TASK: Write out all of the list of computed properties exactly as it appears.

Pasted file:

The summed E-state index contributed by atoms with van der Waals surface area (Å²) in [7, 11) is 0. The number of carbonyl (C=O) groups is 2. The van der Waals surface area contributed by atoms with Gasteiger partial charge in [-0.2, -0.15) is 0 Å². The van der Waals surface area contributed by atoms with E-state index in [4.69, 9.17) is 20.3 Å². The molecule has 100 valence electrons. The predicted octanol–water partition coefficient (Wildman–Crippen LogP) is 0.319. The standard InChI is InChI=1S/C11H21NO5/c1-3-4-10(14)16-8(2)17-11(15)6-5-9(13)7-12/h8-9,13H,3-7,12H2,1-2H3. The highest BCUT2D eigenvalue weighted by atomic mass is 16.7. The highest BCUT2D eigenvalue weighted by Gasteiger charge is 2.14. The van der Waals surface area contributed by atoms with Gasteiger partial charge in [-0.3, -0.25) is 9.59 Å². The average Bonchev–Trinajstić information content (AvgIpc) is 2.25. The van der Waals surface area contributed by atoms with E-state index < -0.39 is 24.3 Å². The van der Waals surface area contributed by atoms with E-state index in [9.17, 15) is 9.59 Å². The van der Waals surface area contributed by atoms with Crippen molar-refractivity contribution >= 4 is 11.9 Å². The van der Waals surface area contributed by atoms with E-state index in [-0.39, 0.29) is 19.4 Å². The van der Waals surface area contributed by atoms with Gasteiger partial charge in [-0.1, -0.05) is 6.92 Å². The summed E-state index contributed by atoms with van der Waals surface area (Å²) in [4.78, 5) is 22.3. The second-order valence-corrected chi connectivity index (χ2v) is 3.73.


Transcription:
The summed E-state index contributed by atoms with van der Waals surface area (Å²) in [7, 11) is 0. The number of carbonyl (C=O) groups is 2. The van der Waals surface area contributed by atoms with Gasteiger partial charge in [-0.2, -0.15) is 0 Å². The van der Waals surface area contributed by atoms with E-state index in [4.69, 9.17) is 20.3 Å². The molecule has 100 valence electrons. The predicted octanol–water partition coefficient (Wildman–Crippen LogP) is 0.319. The standard InChI is InChI=1S/C11H21NO5/c1-3-4-10(14)16-8(2)17-11(15)6-5-9(13)7-12/h8-9,13H,3-7,12H2,1-2H3. The highest BCUT2D eigenvalue weighted by atomic mass is 16.7. The highest BCUT2D eigenvalue weighted by Gasteiger charge is 2.14. The van der Waals surface area contributed by atoms with Gasteiger partial charge in [-0.3, -0.25) is 9.59 Å². The average Bonchev–Trinajstić information content (AvgIpc) is 2.25. The van der Waals surface area contributed by atoms with E-state index < -0.39 is 24.3 Å². The van der Waals surface area contributed by atoms with E-state index in [9.17, 15) is 9.59 Å². The van der Waals surface area contributed by atoms with Crippen molar-refractivity contribution >= 4 is 11.9 Å². The van der Waals surface area contributed by atoms with E-state index in [-0.39, 0.29) is 19.4 Å². The van der Waals surface area contributed by atoms with Gasteiger partial charge in [-0.1, -0.05) is 6.92 Å². The summed E-state index contributed by atoms with van der Waals surface area (Å²) in [4.78, 5) is 22.3. The second-order valence-corrected chi connectivity index (χ2v) is 3.73.